After initiating point P in the bombing run the aircraft may be maneuvered in the vertical plane and multiple solutions to the bombing problem will be realized in the approach to the target. In the typical dive toss bombing duringthe pull-up maneuver. Assume for situatiori illustrated, the collision course C is maintained beyond the initiating point P to a pull-up point 0 at which a pull-up maneuver is initiated. The pull-up maneuver, in the example illustrated, eauses the aircraft to follow a iiath in the vertical plane which approximates a. ciretilar am. At any point R in the bombing run the aircraft is" at an altitude ha above the level of the target at'a horizontal distance W from the initiating paintr. k aircraft is moving in the air mass With a veloci't'y Vg at adive angle 6. q g

For any position R of the aircraft in the bull-up maneuyet there is a corresponding bombing trajectory J will be imparted to the bomb and which has a horizontal component R' dependent upon conditions at the time of release. The value of the horizontal trajectory is know'ri to be a function of numerous variables including sieve: locity, altitude, and attitude at the aircraft. If a given pullup maneuver is initiated at the firs't iioiht (sollition iiossible point) in the approach to the arget which iv'ill yield a solution to the bombing iro'bleni, theirfrele'ase [must occur at the point on the pull-up path which ir'n the maximum horizontal trajectory to the bomb iii 6 to cause the bomb to intersect the desireddetonation boirit. For this unique situation for a given maneuver there will be a single solution to the bombing grab eni', however, any variation from the given p'u rap maneuver may cause the occurrence of another solution, will at)- pear more fully hereinafter. If the given pulliu'p maneii v'er is initiated at any point subsequent to the solution "possible point there will occur a first and seeon'd'fs'olut ii to the bombing problem because the value of the horiiontal trajectory will increase to a 'theii decrease as the target is approached aiid a solution Will occur on either side of the maximum value.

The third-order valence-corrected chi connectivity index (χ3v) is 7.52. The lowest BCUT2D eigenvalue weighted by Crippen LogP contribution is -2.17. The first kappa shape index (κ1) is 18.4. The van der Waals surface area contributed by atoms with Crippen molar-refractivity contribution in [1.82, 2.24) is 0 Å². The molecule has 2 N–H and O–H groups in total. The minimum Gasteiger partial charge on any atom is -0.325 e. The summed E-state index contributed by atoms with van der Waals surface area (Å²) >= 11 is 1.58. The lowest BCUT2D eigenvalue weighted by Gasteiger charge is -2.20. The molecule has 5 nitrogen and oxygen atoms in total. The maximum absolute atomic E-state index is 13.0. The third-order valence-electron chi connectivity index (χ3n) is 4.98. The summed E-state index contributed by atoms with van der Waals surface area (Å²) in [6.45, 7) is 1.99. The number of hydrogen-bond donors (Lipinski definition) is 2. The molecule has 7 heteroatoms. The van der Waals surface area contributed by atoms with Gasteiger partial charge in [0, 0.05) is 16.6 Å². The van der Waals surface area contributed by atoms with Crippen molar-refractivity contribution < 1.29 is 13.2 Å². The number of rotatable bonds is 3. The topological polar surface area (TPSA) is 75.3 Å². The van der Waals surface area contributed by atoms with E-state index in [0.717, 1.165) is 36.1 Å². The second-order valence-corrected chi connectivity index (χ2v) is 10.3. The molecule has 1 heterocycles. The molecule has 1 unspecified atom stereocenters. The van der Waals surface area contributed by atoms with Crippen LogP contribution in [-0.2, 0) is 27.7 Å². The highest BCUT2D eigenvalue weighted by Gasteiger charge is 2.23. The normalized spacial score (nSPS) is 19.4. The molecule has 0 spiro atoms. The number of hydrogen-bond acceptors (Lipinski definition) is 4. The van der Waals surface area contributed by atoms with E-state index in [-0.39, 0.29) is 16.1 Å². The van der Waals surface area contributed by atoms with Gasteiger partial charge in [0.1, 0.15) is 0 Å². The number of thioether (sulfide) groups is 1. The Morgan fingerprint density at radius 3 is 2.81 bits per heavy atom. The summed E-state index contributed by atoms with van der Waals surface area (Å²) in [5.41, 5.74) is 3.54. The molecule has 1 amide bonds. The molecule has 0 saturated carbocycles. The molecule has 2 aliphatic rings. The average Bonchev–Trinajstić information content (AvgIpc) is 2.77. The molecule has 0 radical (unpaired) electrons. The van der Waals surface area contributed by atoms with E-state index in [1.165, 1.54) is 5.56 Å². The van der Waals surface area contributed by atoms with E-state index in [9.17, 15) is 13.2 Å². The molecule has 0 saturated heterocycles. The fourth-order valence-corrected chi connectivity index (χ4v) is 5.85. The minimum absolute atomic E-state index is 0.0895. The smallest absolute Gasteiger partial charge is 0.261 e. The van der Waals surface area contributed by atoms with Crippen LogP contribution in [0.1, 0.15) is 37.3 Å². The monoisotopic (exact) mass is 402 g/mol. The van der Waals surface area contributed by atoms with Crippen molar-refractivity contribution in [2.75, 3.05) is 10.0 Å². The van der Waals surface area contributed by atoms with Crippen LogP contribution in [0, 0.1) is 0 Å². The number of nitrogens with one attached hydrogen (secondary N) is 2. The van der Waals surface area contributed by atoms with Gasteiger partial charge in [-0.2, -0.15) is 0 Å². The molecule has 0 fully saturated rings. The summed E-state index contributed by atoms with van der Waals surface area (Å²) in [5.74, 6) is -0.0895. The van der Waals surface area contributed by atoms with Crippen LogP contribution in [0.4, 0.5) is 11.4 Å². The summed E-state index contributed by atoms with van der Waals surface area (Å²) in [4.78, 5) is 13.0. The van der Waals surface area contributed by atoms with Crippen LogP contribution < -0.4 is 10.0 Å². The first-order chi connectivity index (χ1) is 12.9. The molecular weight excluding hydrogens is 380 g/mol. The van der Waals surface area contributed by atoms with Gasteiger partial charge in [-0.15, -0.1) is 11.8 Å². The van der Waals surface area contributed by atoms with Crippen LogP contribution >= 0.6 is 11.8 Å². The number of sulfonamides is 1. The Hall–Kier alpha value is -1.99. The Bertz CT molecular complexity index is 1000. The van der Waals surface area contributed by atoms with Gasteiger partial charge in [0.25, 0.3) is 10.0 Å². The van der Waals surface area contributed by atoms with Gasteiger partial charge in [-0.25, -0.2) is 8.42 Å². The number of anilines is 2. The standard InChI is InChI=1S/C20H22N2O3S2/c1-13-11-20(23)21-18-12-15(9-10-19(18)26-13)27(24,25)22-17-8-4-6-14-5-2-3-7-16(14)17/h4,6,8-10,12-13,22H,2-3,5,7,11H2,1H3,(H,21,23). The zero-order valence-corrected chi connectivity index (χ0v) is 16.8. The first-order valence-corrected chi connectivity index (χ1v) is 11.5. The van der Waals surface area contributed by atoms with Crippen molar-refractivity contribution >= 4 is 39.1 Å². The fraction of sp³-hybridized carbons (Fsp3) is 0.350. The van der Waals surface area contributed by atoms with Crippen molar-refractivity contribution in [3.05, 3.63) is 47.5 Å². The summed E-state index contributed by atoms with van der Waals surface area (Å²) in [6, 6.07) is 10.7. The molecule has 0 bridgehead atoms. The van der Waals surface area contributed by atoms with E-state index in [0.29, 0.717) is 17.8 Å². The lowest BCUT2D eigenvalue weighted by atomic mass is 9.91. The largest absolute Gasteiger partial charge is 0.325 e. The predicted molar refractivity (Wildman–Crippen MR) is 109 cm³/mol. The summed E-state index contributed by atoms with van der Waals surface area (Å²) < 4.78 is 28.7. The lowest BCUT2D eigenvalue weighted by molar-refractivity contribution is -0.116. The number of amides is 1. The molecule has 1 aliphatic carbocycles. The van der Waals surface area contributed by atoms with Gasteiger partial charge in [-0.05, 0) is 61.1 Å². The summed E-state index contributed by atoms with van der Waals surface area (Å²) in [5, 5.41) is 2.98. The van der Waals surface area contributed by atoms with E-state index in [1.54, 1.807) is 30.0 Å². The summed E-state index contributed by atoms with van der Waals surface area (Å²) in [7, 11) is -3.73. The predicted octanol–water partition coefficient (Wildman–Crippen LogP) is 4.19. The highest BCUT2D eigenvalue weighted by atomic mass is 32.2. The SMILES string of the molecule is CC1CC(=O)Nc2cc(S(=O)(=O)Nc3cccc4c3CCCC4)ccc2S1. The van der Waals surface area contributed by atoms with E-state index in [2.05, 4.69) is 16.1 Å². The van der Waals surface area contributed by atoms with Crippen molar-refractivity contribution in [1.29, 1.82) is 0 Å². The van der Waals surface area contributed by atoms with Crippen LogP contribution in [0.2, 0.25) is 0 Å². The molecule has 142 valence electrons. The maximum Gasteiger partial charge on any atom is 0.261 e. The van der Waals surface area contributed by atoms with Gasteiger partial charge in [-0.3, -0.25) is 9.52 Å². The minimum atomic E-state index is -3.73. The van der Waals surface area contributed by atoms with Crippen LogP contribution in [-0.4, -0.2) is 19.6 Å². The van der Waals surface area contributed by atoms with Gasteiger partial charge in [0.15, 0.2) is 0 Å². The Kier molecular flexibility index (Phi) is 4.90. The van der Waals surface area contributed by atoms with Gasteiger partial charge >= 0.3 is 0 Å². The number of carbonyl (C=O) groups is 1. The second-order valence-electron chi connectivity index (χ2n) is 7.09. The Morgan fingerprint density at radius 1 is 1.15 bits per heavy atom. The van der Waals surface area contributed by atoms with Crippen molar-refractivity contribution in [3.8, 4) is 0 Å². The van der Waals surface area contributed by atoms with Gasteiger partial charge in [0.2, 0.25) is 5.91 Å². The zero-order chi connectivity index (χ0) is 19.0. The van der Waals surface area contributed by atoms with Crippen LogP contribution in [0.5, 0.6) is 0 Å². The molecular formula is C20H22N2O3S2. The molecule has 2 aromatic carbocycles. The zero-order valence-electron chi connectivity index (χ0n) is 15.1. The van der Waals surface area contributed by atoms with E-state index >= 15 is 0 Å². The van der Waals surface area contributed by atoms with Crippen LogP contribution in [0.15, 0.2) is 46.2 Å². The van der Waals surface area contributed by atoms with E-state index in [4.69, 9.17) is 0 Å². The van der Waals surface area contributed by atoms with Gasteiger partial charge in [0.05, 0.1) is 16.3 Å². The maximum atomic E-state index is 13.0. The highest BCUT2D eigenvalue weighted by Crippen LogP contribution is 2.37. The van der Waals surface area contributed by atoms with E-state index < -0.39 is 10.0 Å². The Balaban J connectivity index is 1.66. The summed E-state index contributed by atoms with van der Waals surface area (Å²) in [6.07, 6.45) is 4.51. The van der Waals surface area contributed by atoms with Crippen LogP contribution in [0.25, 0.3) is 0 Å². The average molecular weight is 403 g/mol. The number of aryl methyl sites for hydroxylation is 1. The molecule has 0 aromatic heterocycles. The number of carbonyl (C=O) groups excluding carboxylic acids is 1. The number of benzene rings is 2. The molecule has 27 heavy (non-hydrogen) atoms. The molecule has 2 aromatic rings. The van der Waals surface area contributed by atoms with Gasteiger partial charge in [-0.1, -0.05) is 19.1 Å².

The occurrence of two solutions will become iiiore apparent from considering the variation er the trajectory "file that the pun-up maneuver is initiated at thepeiiit "O', subsequent to the solution possible point, and that wee-re ease caused to occur at the point R. The release 'of the bomb at this point imparts a trajectory Jit'ote which causes the bomb to fall short of the detonation Iioint'D by a horizontal distance e resulting iii a target miss. A horizontal "distance equation of the wastagjiroble'rn defining the relationship of the 'dista'n e aircraft to target and the horizontal traject ry f y position or the aircraft in the berating ma -sew ten from inspection of the geometry of FIGURE 1 as follows:

When the quantity e becomes zero, a successful solution to the bombing problem is obtained and the conditions therefore are defined by the bomb releaseequation' D W-R =0' :If the aircraft continues on the pull-up course and release is caused at the point R a trajectory J1 having a larger 6 ff bomb release is caused to occur at a point onit'he sun-up course, a trajectory J having a further increased 'h'b'r'i'io'htal co'iripcnentR results which causes to fall beyond the detonation point D by a horizon "distance e re ulting in a target fIgi'tion'sliip i8 defined by the equation 10 to the detonation point.

At a release point R the trajectory] results which represents the maximum horizontal toss of the bomb for the given pull-up maneuver "and if the aircraft continues on the pull-up course beyoiid the release point R the 5 horizontal component of the trajectory begins to decrease.